Candidates criticize budget plans at 11th gubernatorial debate

Emmer, Horner, Dayton
The three candidates for governor (left to right) Republican Tom Emmer, Independence Party candidate Tom Horner, and Democrat Mark Dayton debate in Minneapolis on Wednesday, Sept. 15, 2010.
MPR Photo/Tim Pugmire

The three major candidates in Minnesota's wide-open race for governor are dialing up the criticism of each others' plans for tackling a looming state budget crisis.

Spending cuts, income tax increases and sales tax expansion were again the main points of contention in a gubernatorial debate held Wednesday night in downtown Minneapolis.

A day after releasing a budget proposal aimed at significantly slowing the growth of state government spending, Republican gubernatorial candidate Tom Emmer said that his was the only balanced budget plan from any candidate.

In the debate at the Pantages Theater in Minneapolis, Emmer repeated his assertion that next year's projected $5.8 billion budget deficit is simply a matter of unchecked government spending. He claimed his opponents --Tom Horner from the Independence Party and Democrat Mark Dayton -- would also have to cut spending if elected governor.

"Your plan, senator, is not complete. It's about $3 billion short by your own admission," Emmer said. "You've said you're going to hold K-12 harmless. You're going to add all this money to health and human services. What are you going to cut? Tell the citizens of Minnesota. Is it public safety? Is it the courts? Is it LGA? Mr. Horner, you do the same thing. Yours is two to two-and-a-half billion short. "

DFLer Mark Dayton criticized Emmer more specifically for proposing deep cuts in higher education and state aid to local governments. Dayton said another hit to cities and counties will mean higher local property taxes.

"The Minnesota Department of Revenue, which we've agreed is the authority, says for every dollar cut in Local Government Aids, 67 cents goes to higher property taxes," Dayton said. "So your proposal is going to result just as Gov. Pawlenty's did. You say no new taxes, but we all know after Gov. Pawlenty -- and you're not doing anything new -- you're just taking his proposals to a further extreme."

Dayton also took aim at Tom Horner for proposing to lower the sales tax rate while extending it to clothing and other transactions currently not taxed. Horner argued that his tax proposal is actually supported by many tax experts and key legislators, and he claimed they don't support Dayton's plan to raise the income tax on top earners.

"I would defy you senator, name 10 senators, name eight legislators who are going to support you. I'll spot you John Marty," Horner said.

The debate also came a day after Dayton acknowledged that his proposed income tax increase wouldn't raise as much money as he thought. The DFL candidate said he plans to go back to the Department of Revenue soon to test a new tax scenario. Dayton also insisted that he could work with the Legislature to find new revenue.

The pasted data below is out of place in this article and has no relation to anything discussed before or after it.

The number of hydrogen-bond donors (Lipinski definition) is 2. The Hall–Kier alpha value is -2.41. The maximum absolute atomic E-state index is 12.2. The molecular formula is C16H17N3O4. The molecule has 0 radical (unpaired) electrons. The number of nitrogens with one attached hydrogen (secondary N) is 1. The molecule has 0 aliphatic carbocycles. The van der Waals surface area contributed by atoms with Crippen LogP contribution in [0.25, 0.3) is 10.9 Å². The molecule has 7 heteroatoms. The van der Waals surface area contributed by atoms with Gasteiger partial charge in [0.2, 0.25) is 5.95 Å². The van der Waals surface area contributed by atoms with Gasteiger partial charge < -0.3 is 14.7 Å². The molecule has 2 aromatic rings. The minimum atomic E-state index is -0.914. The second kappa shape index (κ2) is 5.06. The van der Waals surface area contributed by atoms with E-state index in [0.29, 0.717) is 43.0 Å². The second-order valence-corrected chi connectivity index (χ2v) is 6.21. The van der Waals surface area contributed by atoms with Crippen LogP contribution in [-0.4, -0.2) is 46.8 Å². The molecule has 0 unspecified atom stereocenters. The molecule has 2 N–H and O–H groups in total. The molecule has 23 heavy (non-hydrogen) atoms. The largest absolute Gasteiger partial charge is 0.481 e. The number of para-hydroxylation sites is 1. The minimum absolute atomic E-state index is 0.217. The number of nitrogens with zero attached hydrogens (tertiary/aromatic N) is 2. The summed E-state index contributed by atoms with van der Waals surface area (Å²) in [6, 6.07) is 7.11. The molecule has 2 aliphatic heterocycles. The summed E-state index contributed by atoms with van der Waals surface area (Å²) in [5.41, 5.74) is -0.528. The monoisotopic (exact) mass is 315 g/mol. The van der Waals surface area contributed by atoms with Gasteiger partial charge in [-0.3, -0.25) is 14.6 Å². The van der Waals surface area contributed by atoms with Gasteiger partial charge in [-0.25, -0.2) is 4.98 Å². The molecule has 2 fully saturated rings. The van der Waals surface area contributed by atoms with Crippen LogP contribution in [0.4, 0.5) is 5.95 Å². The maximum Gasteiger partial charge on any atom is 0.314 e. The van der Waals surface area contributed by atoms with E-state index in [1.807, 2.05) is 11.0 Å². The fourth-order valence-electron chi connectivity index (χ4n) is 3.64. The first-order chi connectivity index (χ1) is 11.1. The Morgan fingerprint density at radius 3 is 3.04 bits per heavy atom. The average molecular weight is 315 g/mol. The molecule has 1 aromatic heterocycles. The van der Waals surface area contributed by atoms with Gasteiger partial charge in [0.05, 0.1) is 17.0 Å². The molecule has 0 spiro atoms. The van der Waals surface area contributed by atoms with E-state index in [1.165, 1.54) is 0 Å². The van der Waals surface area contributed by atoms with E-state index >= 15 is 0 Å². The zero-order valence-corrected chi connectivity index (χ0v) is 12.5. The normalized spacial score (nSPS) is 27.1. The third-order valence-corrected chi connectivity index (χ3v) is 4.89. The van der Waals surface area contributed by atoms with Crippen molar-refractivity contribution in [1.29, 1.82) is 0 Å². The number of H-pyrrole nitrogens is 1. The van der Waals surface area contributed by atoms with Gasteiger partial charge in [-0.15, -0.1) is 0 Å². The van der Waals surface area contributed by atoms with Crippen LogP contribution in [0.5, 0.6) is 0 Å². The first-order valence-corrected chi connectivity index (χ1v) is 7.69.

"They have the same constitutional obligation as the next governor to balance the budget by the end of the session next May," he said. "So, if I'm governor, if they don't like my proposals, they're welcome to submit their own."

All three candidates repeated their pledge to work for a new Minnesota Vikings stadium. They also dismissed a suggestion that the polls show none of their campaigns have really caught fire. Emmer was the only candidate to support making English the state's official language, and he again defended his early campaign comment that Arizona's tough immigration law was a good first step.

"There's a much bigger issue, and when you take sound bites like that you can interpret them anyway you want," Emmer said. "What we should be talking about is how we make sure that people come to this country in a legal fashion and become contributing member of communities, because that's ultimately what we all want."

IP candidate Horner claimed his lack of experience in elected office is an advantage over his opponents. He followed an especially sharp exchange between Emmer and Dayton to stress his centrist political views and willingness to find common ground.

"Does anybody listening to this argument, to this debate, believe that Republicans would allow a Gov. Dayton to succeed or Democrats would allow a Gov. Emmer to succeed?" Horner said. "Does anybody believe that four years of stagnation of gridlock is in the best interest of Minnesota?"

This was the 11th gubernatorial debate since last month's primary election. The next one is scheduled Friday night on Twin Cities Public Television.

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